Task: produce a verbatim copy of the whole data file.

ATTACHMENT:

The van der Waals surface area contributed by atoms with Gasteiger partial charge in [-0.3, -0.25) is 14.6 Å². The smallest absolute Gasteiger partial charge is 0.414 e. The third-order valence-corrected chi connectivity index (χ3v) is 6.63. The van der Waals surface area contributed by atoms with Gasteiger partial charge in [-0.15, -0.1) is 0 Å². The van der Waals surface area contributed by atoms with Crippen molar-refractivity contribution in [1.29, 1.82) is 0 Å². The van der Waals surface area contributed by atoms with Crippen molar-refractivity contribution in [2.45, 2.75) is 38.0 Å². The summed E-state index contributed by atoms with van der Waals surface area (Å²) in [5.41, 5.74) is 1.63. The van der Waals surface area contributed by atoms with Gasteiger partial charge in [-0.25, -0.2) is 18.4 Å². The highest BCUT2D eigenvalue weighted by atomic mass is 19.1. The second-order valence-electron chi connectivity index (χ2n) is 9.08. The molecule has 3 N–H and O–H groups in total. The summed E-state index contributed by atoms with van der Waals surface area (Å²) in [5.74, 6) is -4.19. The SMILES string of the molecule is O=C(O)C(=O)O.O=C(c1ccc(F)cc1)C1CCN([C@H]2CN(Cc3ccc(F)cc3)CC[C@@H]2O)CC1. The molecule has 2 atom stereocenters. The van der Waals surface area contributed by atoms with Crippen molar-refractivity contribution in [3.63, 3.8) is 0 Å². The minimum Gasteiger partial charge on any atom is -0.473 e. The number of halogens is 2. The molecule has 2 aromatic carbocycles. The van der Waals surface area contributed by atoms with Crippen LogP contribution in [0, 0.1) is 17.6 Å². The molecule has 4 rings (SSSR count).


The van der Waals surface area contributed by atoms with Gasteiger partial charge in [-0.3, -0.25) is 14.6 Å². The smallest absolute Gasteiger partial charge is 0.414 e. The third-order valence-corrected chi connectivity index (χ3v) is 6.63. The van der Waals surface area contributed by atoms with Gasteiger partial charge in [-0.15, -0.1) is 0 Å². The van der Waals surface area contributed by atoms with Crippen molar-refractivity contribution in [1.29, 1.82) is 0 Å². The van der Waals surface area contributed by atoms with Crippen molar-refractivity contribution in [2.45, 2.75) is 38.0 Å². The summed E-state index contributed by atoms with van der Waals surface area (Å²) in [5.41, 5.74) is 1.63. The van der Waals surface area contributed by atoms with Gasteiger partial charge in [-0.25, -0.2) is 18.4 Å². The highest BCUT2D eigenvalue weighted by atomic mass is 19.1. The second-order valence-electron chi connectivity index (χ2n) is 9.08. The molecule has 3 N–H and O–H groups in total. The summed E-state index contributed by atoms with van der Waals surface area (Å²) in [5.74, 6) is -4.19. The SMILES string of the molecule is O=C(O)C(=O)O.O=C(c1ccc(F)cc1)C1CCN([C@H]2CN(Cc3ccc(F)cc3)CC[C@@H]2O)CC1. The molecule has 2 atom stereocenters. The van der Waals surface area contributed by atoms with Crippen molar-refractivity contribution in [3.63, 3.8) is 0 Å². The minimum Gasteiger partial charge on any atom is -0.473 e. The number of halogens is 2. The molecule has 2 aromatic carbocycles. The van der Waals surface area contributed by atoms with Crippen LogP contribution in [0, 0.1) is 17.6 Å². The molecule has 4 rings (SSSR count).